Thus, after the announcement by the Unesco, these regions join, in their membership of the World Heritage, the Italian region of Piedmont, Mosel in Germany, Tokaj in Hungary and Wachau in Austria.

 TAGS:R de RuinartR de Ruinart

R de Ruinart: a sparkling wine from this DO: Champagne made with pinot noir and pinot meunier grapes and has a volume of alcohol of 12º.



 TAGS:Grand Regnard Chablis 2013Grand Regnard Chablis 2013

Grand Regnard Chablis 2013: a white wine with Burgundy DO with the best bunches of chardonnay from the 2013 vintage.



1000 wines, 1000 cheeses

 TAGS:Everybody knows that there are few things that taste better than grapes with cheese (which taste like kiss). But one of those things is wine, because when it accompanies cheese is simply such a great combination that can beat even chocolate.

We could also say that it is the best combination for the mood (I do not dare saying that it is goo as well for health, as those with high cholesterol should stop reading the post right now, because going any further will only cause them some troubles).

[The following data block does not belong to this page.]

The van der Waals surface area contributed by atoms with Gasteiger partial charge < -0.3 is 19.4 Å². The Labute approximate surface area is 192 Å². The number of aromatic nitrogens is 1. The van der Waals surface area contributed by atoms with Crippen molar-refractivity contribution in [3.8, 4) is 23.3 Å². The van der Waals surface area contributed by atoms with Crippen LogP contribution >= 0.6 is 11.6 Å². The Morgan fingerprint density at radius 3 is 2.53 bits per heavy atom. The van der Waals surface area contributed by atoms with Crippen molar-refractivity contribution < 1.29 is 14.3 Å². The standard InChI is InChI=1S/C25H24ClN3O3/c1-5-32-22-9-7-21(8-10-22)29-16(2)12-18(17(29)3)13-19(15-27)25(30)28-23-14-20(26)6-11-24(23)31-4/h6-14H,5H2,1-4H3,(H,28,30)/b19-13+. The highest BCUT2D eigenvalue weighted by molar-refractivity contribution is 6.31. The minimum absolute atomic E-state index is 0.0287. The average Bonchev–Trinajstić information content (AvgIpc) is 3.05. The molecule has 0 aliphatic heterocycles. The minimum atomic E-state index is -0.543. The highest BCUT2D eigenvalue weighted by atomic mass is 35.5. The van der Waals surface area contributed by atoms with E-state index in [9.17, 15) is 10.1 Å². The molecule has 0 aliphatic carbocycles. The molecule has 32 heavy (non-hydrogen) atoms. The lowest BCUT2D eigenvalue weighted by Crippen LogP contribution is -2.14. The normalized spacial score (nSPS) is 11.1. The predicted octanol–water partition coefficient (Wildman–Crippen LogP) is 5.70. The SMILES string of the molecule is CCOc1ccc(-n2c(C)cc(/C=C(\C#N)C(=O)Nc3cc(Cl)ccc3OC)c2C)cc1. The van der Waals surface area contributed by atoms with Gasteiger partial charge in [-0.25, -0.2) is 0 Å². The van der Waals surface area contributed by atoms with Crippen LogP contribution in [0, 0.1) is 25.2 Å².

Not to disappoint anyone, notice that I have no space or time (or speed) to speak a thousand wines and a thousand cheeses, but I will do everything in my hand to make a quality selection which will bring you something new and appetizing, resulting in pairings that you can practice at home this very weekend.

To get started I suggest an English Cheddar cheese, which in its milder variant is perfect to be accompanied by a South Africa Chardonnay while when its most cured lends down with a glass of Rioja Crianza.

The Dutch Gouda (beautiful city, by the way) seems to me perfect to go together with a white wine from Alella. However, the Gruyere is ideal when accompanied by a Sauvignon Blanc (Chile, if you like powerful flavor or New Zealand , if you prefer a more floral touch).

Brie cheese can be quite an experience when presented with a glass of Pedro Ximénez, but if someone does not want to or cannot wait to the dessert time to try this combination, worthy of Olympus, then it is also a good idea to choose a good bread and a good Merlot, which will also catapult you to the absolute pleasure of cheese and wine lovers.